(Series 13, Ep.24) Considering that this was an episode where beloved-old-cast-member-who’s-been-in-Holby-since-forever Ric Griffin looked death square in the face, it was one of the funniest episodes of Holby I’ve ever seen. Writer Joe Ainsworth got the balance between the high drama, tension and sadness of Ric’s situation and some quite barking mad stuff going on elsewhere absolutely perfect. And he threw in a birth for good measure.
The episode started with a case conference, with Henrik Hanssen attempting to convince the surgical team about a very high risk procedure. There was one member of the team notably absent – Ric Griffin – and that’s because they were talking about him. Hanssen was convinced he could save Ric’s life with an extended right hemihepatectomy. Easy for him to say, I know, but not easy to do, given that statistics suggested a 90% chance of Ric dying on the operating table.
Elliott wasn’t happy. “This is madness,” he said. “No,” replied Hanssen, unflapped as usual. “It’s medicine.” Hanssen was convinced he could do it, but it had to be done quickly. “If we don’t operate immediately, even I will be forced to admit defeat,” he said. Then Ric arrived, not best pleased at being the owner of the tumour under discussion. Waving away Hanssen’s confidence and the “let me at that scalpel” gleam in Jac’s eyes, Ric insisted he wasn’t going to agree to the surgery and would dwindle away in his own time, ta very much.
We’ve seen before that Ric’s stubborn mind can be changed by outside forces, and in this case the outside force was his pregnant daughter Jess. Her husband has left her, so she faced bringing up baby all alone and unsupported. This was motivation enough to get Ric to sign the consent form. He knew the risks, though, and started making a video for the grandson he might never see.
So Hanssen assembled a surgical team, and he needed a CT surgeon. Elliott was having none of it. Sahira was busy doing an operation with Irish Dr Greg and decided this was a good time to assert herself with Hanssen, so she refused to down tools and join him on Keller. Jac had her hands full as well, with a post-operative patient (pericarditis following a Croatian boob job) who’d gone into arrest. So Jac wouldn’t be available, because surely she wouldn’t abandon her patient in favour of some high profile surgery where she might help to save a senior surgeon’s life and deeply impress the man who had the power to grant her a consultancy?
After barely the minimum resuscitation time, Jac decided her patient was a lost cause and left Funny Little Nurse Tait to sort the body out and break the news to the deceased’s husband, while she dashed off to get scrubbed up.
A short while later, Goth Dr Frieda and Boy Valentine were practising their surgical skills on some corpses in the morgue. Not entirely conventional behaviour, but the mortuary staff turned a blind eye, and of course Goth Dr Frieda is perfectly at home with cadavers. A new one was wheeled in, and pretty soon Frieda spotted something odd – it was moving. Apparently Jac’s pericarditis patient was not quite as dead as Jac had assumed.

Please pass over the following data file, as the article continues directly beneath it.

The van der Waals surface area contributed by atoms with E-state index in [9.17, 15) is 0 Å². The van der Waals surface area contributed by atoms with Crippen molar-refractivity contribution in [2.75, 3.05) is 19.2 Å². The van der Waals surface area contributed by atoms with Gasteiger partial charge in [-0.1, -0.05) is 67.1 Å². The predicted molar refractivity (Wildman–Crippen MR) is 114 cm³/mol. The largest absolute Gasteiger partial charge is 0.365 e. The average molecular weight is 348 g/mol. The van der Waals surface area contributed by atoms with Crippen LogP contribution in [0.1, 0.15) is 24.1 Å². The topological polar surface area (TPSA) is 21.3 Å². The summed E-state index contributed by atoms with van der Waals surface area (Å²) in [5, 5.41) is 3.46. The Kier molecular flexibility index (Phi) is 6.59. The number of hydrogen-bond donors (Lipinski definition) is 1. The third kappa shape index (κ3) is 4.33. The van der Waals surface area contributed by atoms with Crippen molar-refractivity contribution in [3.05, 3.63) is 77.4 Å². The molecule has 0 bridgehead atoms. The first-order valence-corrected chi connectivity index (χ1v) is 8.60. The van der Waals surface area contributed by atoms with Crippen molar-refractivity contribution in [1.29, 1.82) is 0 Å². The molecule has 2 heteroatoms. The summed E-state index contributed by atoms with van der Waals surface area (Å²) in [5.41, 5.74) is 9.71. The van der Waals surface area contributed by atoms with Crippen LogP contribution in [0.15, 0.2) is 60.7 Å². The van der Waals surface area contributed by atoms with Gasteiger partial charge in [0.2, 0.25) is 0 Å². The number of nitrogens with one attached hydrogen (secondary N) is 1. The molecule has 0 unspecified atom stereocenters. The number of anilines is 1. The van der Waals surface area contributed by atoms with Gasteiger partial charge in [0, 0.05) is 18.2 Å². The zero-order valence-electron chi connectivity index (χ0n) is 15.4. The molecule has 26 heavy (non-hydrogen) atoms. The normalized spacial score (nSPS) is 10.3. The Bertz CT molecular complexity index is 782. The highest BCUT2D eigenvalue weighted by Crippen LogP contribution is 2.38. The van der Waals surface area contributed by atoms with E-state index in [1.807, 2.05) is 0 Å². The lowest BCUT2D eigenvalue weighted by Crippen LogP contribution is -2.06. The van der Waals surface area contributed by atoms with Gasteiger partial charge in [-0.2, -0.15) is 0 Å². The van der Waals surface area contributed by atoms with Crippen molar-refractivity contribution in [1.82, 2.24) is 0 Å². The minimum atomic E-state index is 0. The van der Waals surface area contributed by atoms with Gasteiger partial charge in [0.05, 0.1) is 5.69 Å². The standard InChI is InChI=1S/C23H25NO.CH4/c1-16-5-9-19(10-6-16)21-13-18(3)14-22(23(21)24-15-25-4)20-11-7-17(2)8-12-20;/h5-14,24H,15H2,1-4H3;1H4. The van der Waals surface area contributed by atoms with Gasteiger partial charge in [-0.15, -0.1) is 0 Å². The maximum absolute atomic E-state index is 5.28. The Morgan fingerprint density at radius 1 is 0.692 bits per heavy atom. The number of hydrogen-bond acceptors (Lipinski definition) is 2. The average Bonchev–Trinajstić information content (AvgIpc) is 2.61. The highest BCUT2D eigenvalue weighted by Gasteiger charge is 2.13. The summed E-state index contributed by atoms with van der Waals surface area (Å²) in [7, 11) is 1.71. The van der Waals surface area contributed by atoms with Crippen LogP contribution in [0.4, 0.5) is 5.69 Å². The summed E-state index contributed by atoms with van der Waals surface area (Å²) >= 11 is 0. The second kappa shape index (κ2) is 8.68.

Back in the operating theatre, Jess had discovered (after seeing Ric’s video for his grandson, which he’d given to Elliott for safekeeping) exactly how risky the surgery was. She begged Elliott to try and stop it, but when it became clear that it was too late, she asked Elliott to go into the theatre and take care of her dad. So Jac was bumped out of the operation in favour of a more senior pair of hands. Obviously this made her cross, and her mood was not improved when she spotted her pericarditis patient apparently alive and well(ish). “Here’s the one you killed earlier,” Frieda said. The formerly dead patient wasn’t one to hold grudges, though, and had quite enjoyed her near-death experience. She saw a bright light, she told Funny Little Nurse Tait, and heard a voice calling her. “It sounded like Barry White.”
Meanwhile Jess had gone into labour, and it was one of those very quick TV labours. “The baby’s coming now,” Chrissie pronounced confidently, though Jess was still wearing leggings at that point so I’m not sure how she could tell. Baby Jake Griffin was delivered safe and well by Jac.
While his grandson was taking his first breaths, Ric was almost taking his last, as things had inevitably gone pear-shaped in theatre. Blood everywhere and lots of the bad beeping sound. Thank goodness, then, that Elliott Hope was there, because where there’s Hope there’s life, and he sorted out the problem and Hanssen managed to remove a tumour the size of a man’s foot from Ric’s abdomen. No wonder he kept saying “Nnngh!” So Ric will be fine, and baby Jake will be fine, once he gets over the shock of the first human face he ever saw being Jac Naylor’s.
With all this going on there was still room for a bit of plot concerning Young Dr Oliver Valentine. Penny sent him a postcard telling him to “tell the truth.” So he started writing a letter of resignation to Michael Spence. But after a day of corpse surgery and reanimation in the morgue with Frieda, he did a neat bit of diagnosis on a woman who ate lightbulbs. “The proper doctor just saved your life,” Frieda told her (this woman had met Frieda before when she was a nurse, and still thought of her as one). Boy Valentine likes being a “proper doctor,” and he deleted his resignation letter. Penny’s not going to be pleased when she gets back.
The episode ended with Ric’s video for his grandson. Life was short, he told him, so you you have to grab it with both hands and hang on tight, “Because, otherwise…”
Next time: Sahira or Jac – who will get the consultancy? (If you don’t want to know, do not look at the BBC Holby website – the link is here but I said don’t! – which goes into way too much detail about next week’s episode. Grrrr).
Posted by PLA (more Holby posts here)